Seven Horrific Hauntings Based on True Events
"Based on true events..." "Inspired by a true story..." However you phrase it, one key word always manages to make horror more horrific: true. Sit back and relax as we take a look at some movies based upon the strange, bizarre, and weird.
Sure, much horror carrying the "true story" tag is only loosely based on actual events. Just think of how many extremely different envisionings of the Ed Gein story there are. Everything from The Texas Chain Saw Massacre to The Silence of the Lambs and hundreds in-between trace their roots to that twisted Wisconsin deviant. But there's just something about knowing even a modicum of the heinous tale unfolding on the screen before your eyes is true that makes it that much more chilling.
Now, say your film is not only based on a true story, but one which involves supernatural, unexplainable events. Now you're really onto something. Everyone loves a good ghost story. Nothing gets the skin crawling faster than a haunted house. With the release of The Apparition on Friday, August 24, we've decided to look back at some of the best films based on actual hauntings and supernatural events. So sit back, strap in and prepare to look back on some horrific hauntings… based on true events!
The Haunting in Connecticut (2009)
One of the more recent haunted house films based on actual reports, The Haunting in Connecticut tells a very interesting story. The film is based on the story of Carmen Snedeker and her family, who were in the market for a home closer to the University of Connecticut's Heath Center, where Carmen's son was being treated for cancer. The house they settled upon turned out to have a very sordid past. The film goes into some of the history of the house, but not everything.
In the true story the family found mortuary equipment in the basement and realized they were living in a former funeral home. Now, stop right there… there has to be some kind of real estate ethics rule that says you've got to disclose the fact to a potential buyer that the former owner of a home had dead bodies on ice 24/7, right? Anyway, if that wasn't bad enough, it turns out the owners of the mortuary were involved in necromancy (you can almost live with that one) and necrophilia (that's where I've gotta draw the line). And the room where the Snedeker children were sleeping was once the coffin showroom. Yikes.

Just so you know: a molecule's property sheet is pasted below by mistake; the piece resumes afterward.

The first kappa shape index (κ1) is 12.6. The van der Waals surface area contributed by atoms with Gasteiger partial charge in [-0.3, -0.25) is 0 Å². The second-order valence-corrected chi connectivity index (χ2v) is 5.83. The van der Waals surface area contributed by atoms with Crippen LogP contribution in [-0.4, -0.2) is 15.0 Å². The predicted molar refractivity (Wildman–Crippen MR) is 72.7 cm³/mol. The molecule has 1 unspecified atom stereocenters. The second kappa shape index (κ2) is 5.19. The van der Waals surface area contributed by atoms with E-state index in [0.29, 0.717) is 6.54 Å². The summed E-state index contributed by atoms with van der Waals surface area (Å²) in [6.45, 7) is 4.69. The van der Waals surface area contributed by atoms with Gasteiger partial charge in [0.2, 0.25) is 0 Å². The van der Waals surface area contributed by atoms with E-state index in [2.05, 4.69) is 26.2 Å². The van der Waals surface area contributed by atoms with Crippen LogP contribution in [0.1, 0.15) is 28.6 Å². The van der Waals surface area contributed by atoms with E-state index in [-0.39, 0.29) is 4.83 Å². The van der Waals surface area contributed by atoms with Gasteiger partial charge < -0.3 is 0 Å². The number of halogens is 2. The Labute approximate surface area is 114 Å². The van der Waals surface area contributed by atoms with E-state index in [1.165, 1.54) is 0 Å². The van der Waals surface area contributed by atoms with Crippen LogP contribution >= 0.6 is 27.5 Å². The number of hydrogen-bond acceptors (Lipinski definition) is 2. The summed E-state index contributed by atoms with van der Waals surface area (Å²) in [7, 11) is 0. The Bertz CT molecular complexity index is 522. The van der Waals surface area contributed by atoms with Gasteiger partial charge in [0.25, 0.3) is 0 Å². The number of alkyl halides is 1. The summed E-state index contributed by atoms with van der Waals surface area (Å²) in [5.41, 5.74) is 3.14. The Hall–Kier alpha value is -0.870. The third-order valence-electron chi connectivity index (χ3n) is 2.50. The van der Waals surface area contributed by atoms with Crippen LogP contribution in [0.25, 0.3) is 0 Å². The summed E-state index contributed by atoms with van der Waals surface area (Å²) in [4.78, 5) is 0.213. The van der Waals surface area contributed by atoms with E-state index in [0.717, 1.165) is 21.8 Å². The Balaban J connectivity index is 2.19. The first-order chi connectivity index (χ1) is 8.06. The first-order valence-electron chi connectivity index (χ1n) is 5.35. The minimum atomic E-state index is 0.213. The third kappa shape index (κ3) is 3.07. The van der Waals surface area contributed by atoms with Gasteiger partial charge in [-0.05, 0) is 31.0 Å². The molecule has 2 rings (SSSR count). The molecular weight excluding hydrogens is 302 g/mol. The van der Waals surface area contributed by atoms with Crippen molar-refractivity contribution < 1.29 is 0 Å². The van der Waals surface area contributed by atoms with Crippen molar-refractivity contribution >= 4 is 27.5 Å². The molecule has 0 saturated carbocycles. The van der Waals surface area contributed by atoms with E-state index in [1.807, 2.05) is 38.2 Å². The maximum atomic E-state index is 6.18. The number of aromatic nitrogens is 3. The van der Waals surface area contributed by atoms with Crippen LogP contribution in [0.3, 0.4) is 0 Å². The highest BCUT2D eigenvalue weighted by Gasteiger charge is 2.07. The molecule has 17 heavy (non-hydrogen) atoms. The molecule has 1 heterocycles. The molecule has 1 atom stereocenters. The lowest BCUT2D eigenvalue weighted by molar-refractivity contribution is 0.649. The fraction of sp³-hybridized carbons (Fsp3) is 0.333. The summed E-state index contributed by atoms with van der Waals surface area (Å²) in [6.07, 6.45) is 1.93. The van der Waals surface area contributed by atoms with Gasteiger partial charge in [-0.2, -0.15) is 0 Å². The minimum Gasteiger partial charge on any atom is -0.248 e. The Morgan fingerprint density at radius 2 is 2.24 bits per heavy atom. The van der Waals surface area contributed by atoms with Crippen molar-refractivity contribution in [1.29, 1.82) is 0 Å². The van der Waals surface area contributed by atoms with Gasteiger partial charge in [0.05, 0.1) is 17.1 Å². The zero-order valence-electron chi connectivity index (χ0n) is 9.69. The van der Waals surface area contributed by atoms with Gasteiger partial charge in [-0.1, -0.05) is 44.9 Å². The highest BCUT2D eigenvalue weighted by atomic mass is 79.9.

The film did have some intense moments, but the true strength of it may have been the questions as to where the haunting visions were coming from. Was it indeed a supernatural occurrence, or were they schizophrenic hallucinations. By embracing the questions as to the legitimacy of the events, the filmmakers actually ended up with a better movie, delivering a unique version of the traditional ghost story we've become accustomed to.
The Entity (1981)
The Entity is based on the story of Doris Bither. This is a sad story, paranormal involvement or not. On August 22, 1974, a paranormal investigation was opened on Bither and her family at 11547 Braddock Drive, Culver City, California. By the time the investigation was launched, the house was a dump, having been condemned by the city twice, and Bither herself was a disaster, covered in bruises. She had four children she was living with, a 6-year-old daughter and three sons, ages 10, 13 and 16, with whom she had a volatile relationship. Bither claimed the house was haunted, and the children, as well as other individuals outside the home, corroborated her story.
Bither informed the investigators that not only were spirits inhabiting her home, they were abusing her, physically and sexually. Now, Bither had a history of abuse by her parents and several men throughout her life, as well as a pretty rip-roaring case of alcoholism that may have contributed to the fact that she was experiencing such extreme visions. However, investigators were able to document some paranormal activity, the obligatory orbs et al, as well as a greenish, coiling mist which apparently formed the shape of a muscular man's torso. Unfortunately, nothing but the orbs and a light arc were captured on film.
The Entity follows the story of Carla Moran, who is based on Bither. Barbara Hershey plays the role, which does include the history of abuse but doesn't get into some of the other dark places in Bither's life. The Entity, however, does feature the spectral rape of which Bither claimed she was a victim. Certainly a unique and disturbing ghost story.
An American Haunting (2005)
Although it took a pounding by critics and audience members alike, and crapped the bed at the box office, An American Haunting definitely belongs on this list. The film is based on the book The Bell Witch: An American Haunting by Brent Monahan.
The Bell Witch legend revolves around the Bell family of Adams, Tennessee, and it's one of the most widely recognized cases of American poltergeist activity. The Bell Witch legend was also among the inspirations for The Blair Witch Project. In the late 1800's the Bell family reported paranormal experiences. The incidents started with noises in the walls but grew to include strange sounds and people experiencing the sensation of being pinched, slapped, objects being thrown and the spirit (apparently named Kate) loudly cursing the family.
Most of the activity occurred around Betsy Bell, the family's youngest daughter and apparently worsened after she became engaged to Joshua Gardner. Debunkers of the legend contest that a local schoolteacher, Richard Powell, jealous of Betsy's fiancé, was responsible for the haunting, trying to scare Gardner away so he could have Betsy to himself. Now that's romantic.
An American Haunting is centered around the Bell Witch legend but has a tie-in to modern times that involves a troubled girl and sexual abuse that was perpetrated upon her and (according to the film) Betsy Bell as well. In this case the film certainly gets a bit more brutal than the legend.